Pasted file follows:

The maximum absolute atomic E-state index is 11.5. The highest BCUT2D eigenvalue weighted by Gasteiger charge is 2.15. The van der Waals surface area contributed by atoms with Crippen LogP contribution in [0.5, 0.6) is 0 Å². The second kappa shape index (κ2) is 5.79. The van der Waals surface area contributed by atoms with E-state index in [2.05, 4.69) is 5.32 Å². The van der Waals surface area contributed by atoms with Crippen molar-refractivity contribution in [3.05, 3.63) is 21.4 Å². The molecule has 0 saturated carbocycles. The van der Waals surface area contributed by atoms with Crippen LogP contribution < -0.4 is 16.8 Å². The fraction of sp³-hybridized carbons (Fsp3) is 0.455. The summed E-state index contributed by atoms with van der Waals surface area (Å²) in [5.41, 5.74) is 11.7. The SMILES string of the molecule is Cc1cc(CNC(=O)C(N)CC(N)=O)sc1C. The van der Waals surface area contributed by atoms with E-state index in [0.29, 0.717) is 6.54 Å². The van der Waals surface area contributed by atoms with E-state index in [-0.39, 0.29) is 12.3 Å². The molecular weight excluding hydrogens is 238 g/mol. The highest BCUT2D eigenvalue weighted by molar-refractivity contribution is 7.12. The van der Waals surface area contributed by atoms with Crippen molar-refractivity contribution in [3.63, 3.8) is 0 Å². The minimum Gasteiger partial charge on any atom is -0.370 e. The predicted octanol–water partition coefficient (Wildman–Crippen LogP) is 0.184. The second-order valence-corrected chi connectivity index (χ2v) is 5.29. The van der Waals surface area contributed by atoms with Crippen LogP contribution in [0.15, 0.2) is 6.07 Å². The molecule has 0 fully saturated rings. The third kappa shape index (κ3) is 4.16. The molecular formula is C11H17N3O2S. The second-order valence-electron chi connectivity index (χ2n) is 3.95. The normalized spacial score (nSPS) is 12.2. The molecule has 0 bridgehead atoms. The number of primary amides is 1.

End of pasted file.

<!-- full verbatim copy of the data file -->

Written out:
The maximum absolute atomic E-state index is 11.5. The highest BCUT2D eigenvalue weighted by Gasteiger charge is 2.15. The van der Waals surface area contributed by atoms with Crippen LogP contribution in [0.5, 0.6) is 0 Å². The second kappa shape index (κ2) is 5.79. The van der Waals surface area contributed by atoms with E-state index in [2.05, 4.69) is 5.32 Å². The van der Waals surface area contributed by atoms with Crippen molar-refractivity contribution in [3.05, 3.63) is 21.4 Å². The molecule has 0 saturated carbocycles. The van der Waals surface area contributed by atoms with Crippen LogP contribution < -0.4 is 16.8 Å². The fraction of sp³-hybridized carbons (Fsp3) is 0.455. The summed E-state index contributed by atoms with van der Waals surface area (Å²) in [5.41, 5.74) is 11.7. The SMILES string of the molecule is Cc1cc(CNC(=O)C(N)CC(N)=O)sc1C. The van der Waals surface area contributed by atoms with E-state index in [0.29, 0.717) is 6.54 Å². The van der Waals surface area contributed by atoms with E-state index in [-0.39, 0.29) is 12.3 Å². The molecular weight excluding hydrogens is 238 g/mol. The highest BCUT2D eigenvalue weighted by molar-refractivity contribution is 7.12. The van der Waals surface area contributed by atoms with Crippen molar-refractivity contribution in [3.63, 3.8) is 0 Å². The minimum Gasteiger partial charge on any atom is -0.370 e. The predicted octanol–water partition coefficient (Wildman–Crippen LogP) is 0.184. The second-order valence-corrected chi connectivity index (χ2v) is 5.29. The van der Waals surface area contributed by atoms with Crippen LogP contribution in [0.15, 0.2) is 6.07 Å². The molecule has 0 fully saturated rings. The third kappa shape index (κ3) is 4.16. The molecular formula is C11H17N3O2S. The second-order valence-electron chi connectivity index (χ2n) is 3.95. The normalized spacial score (nSPS) is 12.2. The molecule has 0 bridgehead atoms. The number of primary amides is 1.